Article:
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Advice – I regret relocating with my fiance.

We started dating 6 years ago. 8 months into the relationship I finished my internship, moved to the state where he was living and working, left my family and friends and started a new life for the first time. It was difficult for me – I hated the new state, felt people were unfriendly, aggressive, and short in conversation. I’m introverted and that made it more difficult to gain whatever sense of belonging could be achieved in a state full of bedroom communities and highways. His job paid twice as much as mine, he came from a wealthy family and I came from a poor one. His role as breadwinner was obvious from the start. I didn’t hold much resentment, because I was just starting off in both my career and our relationship, and I did end up finding a fantastic job in my field where we lived.

I lived there for 4 years. Last spring (just over a year ago) we bought our first house, and we were set to be married in April 2020. 4 months after the home purchase, my fiance was laid off from his job, and was unemployed for 8 months while looking for work. Financially, we were able to maintain the house, but I never got to “move in” or make it mine in any way. I kept most of our things in the boxes we moved in with because we didn’t know if/when we’d need to sell the house and leave. I worked at my job for 3.5 years, which I had to quit when he was finally offered a job in a new state.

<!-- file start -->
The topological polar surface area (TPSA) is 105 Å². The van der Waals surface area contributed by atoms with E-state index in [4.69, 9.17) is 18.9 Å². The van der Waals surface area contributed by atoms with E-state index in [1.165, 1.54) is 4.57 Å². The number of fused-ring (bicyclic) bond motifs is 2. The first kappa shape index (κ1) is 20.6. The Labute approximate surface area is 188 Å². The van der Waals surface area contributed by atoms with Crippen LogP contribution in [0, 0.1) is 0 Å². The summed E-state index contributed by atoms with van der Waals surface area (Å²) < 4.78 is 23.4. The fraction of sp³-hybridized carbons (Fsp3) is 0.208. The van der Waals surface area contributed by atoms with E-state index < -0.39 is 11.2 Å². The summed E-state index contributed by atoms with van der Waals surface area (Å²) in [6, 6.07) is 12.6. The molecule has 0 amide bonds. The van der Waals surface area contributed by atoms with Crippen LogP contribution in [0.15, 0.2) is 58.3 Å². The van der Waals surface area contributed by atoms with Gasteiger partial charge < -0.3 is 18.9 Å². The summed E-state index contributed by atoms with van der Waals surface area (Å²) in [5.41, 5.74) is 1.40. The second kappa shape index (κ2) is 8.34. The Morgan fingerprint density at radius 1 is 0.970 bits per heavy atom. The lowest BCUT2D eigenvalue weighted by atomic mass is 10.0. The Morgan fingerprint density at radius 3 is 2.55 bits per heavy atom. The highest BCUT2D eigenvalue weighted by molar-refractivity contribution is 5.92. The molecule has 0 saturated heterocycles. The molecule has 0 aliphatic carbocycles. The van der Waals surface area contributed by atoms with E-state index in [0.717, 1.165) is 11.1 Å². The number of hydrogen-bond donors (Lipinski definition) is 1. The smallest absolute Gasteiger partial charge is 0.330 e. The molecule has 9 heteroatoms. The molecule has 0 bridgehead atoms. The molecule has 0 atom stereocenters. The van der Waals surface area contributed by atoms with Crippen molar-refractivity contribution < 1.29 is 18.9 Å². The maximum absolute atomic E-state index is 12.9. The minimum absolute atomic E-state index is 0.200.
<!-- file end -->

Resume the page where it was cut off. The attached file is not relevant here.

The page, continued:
The job is a great move for his career, the relocation package was good, the cost of living in the new area is lower. This was the first offer he’d received since being laid off and in the middle of pandemic we felt lucky that he found *anything*, and it didn’t feel like there was much of another option for us. We put our house on the market, and I felt like I was the only person saddened by letting it go. I left my job, after months of not seeing any of my coworkers or patients because of the pandemic, and I didn’t get to see anyone before I left. My goodbyes were all done over phone calls.

I knew I wouldn’t be able to find work in my field in the new state, as my field really only exists in/near larger cities, and our new location (and an hour drive in any direction) is all rural. Fortunately, we live in a college town with a small state school, but that’s all there is. I’ve been here for 3 months, have been trying to make the most of my “time off” by getting outside/hiking often. Before the move I’d been considering changing careers (wanted more opportunity for career growth and higher salary), but it was far too late for me to apply for a program by the time we moved, and now I have to wait to apply for Fall 2021. As I said, I have zero chance of finding a job in/related to my current field as it is extremely specialized and there’s no market for it here.